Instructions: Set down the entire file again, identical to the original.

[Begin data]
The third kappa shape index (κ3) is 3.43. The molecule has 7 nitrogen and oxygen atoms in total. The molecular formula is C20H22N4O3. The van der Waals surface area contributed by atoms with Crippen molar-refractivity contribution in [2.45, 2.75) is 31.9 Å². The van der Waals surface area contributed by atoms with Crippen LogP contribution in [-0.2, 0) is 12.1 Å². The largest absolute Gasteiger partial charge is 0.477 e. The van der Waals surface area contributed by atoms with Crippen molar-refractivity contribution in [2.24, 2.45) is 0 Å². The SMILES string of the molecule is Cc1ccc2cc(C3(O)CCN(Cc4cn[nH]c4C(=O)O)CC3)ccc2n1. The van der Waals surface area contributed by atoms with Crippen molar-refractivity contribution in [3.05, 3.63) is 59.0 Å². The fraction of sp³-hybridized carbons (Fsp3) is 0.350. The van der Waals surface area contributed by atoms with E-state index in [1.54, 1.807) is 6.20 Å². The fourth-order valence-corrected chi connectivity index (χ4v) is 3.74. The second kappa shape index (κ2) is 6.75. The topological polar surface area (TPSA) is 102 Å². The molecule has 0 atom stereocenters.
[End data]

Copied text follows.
The third kappa shape index (κ3) is 3.43. The molecule has 7 nitrogen and oxygen atoms in total. The molecular formula is C20H22N4O3. The van der Waals surface area contributed by atoms with Crippen molar-refractivity contribution in [2.45, 2.75) is 31.9 Å². The van der Waals surface area contributed by atoms with Crippen LogP contribution in [-0.2, 0) is 12.1 Å². The largest absolute Gasteiger partial charge is 0.477 e. The van der Waals surface area contributed by atoms with Crippen molar-refractivity contribution in [2.24, 2.45) is 0 Å². The SMILES string of the molecule is Cc1ccc2cc(C3(O)CCN(Cc4cn[nH]c4C(=O)O)CC3)ccc2n1. The van der Waals surface area contributed by atoms with Crippen molar-refractivity contribution in [3.05, 3.63) is 59.0 Å². The fraction of sp³-hybridized carbons (Fsp3) is 0.350. The van der Waals surface area contributed by atoms with E-state index in [1.54, 1.807) is 6.20 Å². The fourth-order valence-corrected chi connectivity index (χ4v) is 3.74. The second kappa shape index (κ2) is 6.75. The topological polar surface area (TPSA) is 102 Å². The molecule has 0 atom stereocenters.